Single-image super-resolution via regularized extreme learning regression for imagery from microgrid polarimeters

Date of Award


Degree Name

M.S. in Electrical and Computer Engineering


Department of Electrical and Computer Engineering


Advisor: Vijayan K. Asari


Division of focal plane imaging polarimeters have the distinct advantage of being capable of obtaining temporally synchronized intensity measurements across a scene; however, they sacrifice spatial resolution in doing so due to their spatially modulated arrangement of the pixel-to-pixel polarizers and often result in aliased imagery. This shortcoming is often overcome through advanced demosaicing strategies that minimize the effects of false polarization while preserving as much high frequency content as possible. While these techniques can yield acceptable imagery, they tend to be computationally complex and the spatial resolution is often reduced below the native capabilities of the focal plane array. This thesis proposes a super-resolution method based upon a previously trained regularized extreme learning regression (RELR) that aims to recover missing high-frequency content beyond the spatial resolution of the sensor and correct low-frequency content, while maintaining good contrast between polarized and unpolarized artifacts presented in this thesis. For each of the four channels of the image, the modified RELR predicts the missing high-frequency and lowfrequency components that result from upsampling. These missing high-frequency components are then refined with a high pass filter and added back to the upsampled image. This provides a fast and computationally simple way of recovering missing high frequency components that are lost with current state-of-the-art demosaicing algorithms. The modified RELR provides better results than other visible band single-image super-resolution techniques and is much faster, thus making it applicable to real-time applications. The obtained results demonstrate the effectiveness of the modified RELR for a truth scenario (no aliasing resulting from undersampling) and a derived microgrid scenario (aliasing resulting from undersampling). The truth scenario shows that the modified RELR performs exceptionally better than other algorithms, however, the derived microgrid scenario demonstrates the problems that result from aliasing for single-image super-resolution algorithms. In general, for the degree of linear polarization (DoLP) image product, aliasing greatly distorts objects within a scene and none of the super-resolution algorithms could do anything to correct for it. The modified RELR showed superior performance against other super-resolution algorithms investigated at maintaining contrast between the polarized and unpolarized artifacts, which is of great importance. Future work is dedicated to coming up with fast ways to handle aliasing that is present in true microgrid imagery.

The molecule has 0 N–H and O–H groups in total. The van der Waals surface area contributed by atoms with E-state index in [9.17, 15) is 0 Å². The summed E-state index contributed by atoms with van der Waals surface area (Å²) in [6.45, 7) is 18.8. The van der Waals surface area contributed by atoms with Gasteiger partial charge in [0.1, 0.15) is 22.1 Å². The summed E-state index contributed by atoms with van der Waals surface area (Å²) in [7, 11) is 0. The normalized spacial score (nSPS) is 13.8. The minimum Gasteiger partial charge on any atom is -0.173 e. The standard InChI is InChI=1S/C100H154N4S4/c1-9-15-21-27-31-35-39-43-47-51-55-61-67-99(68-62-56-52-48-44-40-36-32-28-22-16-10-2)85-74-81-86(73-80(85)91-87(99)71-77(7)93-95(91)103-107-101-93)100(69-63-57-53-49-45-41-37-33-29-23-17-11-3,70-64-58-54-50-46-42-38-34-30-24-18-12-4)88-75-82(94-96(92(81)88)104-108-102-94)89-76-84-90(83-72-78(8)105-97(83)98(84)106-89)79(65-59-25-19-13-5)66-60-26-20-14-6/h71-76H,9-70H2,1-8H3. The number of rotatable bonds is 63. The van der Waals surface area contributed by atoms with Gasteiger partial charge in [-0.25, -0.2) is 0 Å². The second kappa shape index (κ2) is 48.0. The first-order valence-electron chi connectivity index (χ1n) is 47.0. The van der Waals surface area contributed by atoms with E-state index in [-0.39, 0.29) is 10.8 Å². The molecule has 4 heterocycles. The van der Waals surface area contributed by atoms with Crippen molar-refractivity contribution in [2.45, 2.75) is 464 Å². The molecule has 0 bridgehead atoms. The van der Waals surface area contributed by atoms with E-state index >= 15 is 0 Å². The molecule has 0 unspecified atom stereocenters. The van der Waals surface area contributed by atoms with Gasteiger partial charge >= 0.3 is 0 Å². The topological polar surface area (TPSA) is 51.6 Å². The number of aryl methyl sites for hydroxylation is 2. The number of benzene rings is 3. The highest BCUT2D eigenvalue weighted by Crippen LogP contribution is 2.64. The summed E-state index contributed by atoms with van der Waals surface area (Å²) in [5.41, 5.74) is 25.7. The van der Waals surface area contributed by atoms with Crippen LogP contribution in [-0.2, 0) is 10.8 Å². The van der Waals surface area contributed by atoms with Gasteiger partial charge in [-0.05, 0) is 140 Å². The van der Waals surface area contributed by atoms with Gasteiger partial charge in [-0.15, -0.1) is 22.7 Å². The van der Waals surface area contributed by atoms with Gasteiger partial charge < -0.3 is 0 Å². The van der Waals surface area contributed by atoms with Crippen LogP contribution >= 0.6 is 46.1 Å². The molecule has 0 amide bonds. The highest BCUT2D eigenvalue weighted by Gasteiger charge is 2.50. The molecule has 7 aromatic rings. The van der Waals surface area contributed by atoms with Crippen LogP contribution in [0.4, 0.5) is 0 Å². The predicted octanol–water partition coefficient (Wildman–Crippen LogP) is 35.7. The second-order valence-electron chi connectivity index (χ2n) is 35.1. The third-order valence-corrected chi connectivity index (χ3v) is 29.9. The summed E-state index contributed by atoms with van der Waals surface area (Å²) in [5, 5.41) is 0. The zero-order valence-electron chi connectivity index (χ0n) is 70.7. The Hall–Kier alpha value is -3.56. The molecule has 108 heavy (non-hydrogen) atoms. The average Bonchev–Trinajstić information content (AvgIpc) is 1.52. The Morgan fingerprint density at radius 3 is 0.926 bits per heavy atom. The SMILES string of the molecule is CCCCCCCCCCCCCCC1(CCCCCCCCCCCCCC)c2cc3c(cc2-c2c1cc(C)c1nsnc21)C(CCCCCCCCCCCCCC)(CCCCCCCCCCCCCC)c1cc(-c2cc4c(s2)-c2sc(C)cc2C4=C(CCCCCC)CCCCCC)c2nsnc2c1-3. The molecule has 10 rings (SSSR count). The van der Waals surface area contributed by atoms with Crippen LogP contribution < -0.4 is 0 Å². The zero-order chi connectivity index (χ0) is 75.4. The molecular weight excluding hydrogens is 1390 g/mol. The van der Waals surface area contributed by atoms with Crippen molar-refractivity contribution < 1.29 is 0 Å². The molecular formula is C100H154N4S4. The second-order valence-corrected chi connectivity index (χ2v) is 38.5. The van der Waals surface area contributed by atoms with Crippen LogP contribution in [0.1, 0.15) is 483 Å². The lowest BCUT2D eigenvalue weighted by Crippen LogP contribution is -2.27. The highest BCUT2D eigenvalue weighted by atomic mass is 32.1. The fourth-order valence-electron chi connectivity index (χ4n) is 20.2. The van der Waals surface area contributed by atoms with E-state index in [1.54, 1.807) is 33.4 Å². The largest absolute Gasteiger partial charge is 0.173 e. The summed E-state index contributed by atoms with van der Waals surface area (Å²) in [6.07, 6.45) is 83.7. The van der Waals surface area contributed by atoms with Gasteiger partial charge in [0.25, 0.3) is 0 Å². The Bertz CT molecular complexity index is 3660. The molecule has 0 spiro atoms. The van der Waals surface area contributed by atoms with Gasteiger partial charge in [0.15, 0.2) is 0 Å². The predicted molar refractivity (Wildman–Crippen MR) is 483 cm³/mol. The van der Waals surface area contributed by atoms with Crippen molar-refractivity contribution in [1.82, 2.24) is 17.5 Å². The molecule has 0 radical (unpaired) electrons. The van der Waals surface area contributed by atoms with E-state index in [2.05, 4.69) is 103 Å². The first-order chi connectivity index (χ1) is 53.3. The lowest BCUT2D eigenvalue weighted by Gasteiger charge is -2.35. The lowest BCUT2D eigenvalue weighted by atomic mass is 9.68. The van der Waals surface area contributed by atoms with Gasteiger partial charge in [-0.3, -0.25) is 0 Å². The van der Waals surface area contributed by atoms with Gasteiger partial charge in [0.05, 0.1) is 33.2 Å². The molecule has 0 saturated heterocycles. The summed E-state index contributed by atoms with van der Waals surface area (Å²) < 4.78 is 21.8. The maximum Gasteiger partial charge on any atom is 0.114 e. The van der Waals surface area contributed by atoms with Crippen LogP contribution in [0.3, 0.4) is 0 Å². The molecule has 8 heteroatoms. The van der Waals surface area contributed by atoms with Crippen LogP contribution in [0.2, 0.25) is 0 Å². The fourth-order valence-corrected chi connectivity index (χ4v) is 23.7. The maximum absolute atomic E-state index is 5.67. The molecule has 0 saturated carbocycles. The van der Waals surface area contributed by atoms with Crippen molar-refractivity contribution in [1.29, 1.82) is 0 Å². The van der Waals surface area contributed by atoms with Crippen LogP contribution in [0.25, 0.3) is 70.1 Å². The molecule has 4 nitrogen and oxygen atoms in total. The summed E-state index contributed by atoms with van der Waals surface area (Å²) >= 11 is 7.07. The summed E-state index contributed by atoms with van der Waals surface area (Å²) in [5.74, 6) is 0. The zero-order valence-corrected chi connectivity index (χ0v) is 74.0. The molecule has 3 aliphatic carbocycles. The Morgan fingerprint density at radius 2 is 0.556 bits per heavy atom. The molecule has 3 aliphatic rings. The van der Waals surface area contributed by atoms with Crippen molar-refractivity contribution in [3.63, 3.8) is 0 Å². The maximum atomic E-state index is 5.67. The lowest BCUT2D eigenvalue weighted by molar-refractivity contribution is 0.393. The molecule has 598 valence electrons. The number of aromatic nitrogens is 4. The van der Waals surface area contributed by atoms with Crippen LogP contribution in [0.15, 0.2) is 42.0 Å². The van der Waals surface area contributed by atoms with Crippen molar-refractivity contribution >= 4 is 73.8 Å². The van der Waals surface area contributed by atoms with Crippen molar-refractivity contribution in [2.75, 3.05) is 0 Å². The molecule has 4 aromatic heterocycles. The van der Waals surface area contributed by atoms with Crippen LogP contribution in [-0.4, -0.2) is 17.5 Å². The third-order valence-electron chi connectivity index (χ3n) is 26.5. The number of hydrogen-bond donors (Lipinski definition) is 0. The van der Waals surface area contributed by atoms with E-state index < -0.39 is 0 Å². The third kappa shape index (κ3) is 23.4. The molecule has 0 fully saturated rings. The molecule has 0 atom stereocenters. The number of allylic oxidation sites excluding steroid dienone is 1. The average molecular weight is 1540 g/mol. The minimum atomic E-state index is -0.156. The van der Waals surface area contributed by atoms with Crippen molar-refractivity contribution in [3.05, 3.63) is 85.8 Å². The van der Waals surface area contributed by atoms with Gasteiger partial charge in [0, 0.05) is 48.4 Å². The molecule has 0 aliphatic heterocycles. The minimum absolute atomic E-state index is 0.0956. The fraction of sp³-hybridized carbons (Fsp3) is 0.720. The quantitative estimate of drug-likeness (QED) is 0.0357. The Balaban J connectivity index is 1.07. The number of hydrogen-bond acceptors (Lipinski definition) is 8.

Machine learning, Digital images Deconvolution, Image reconstruction, Polariscope, Electrical Engineering, Engineering, single image super resolution, microgrid polarimeter, machine learning, extreme learning machine

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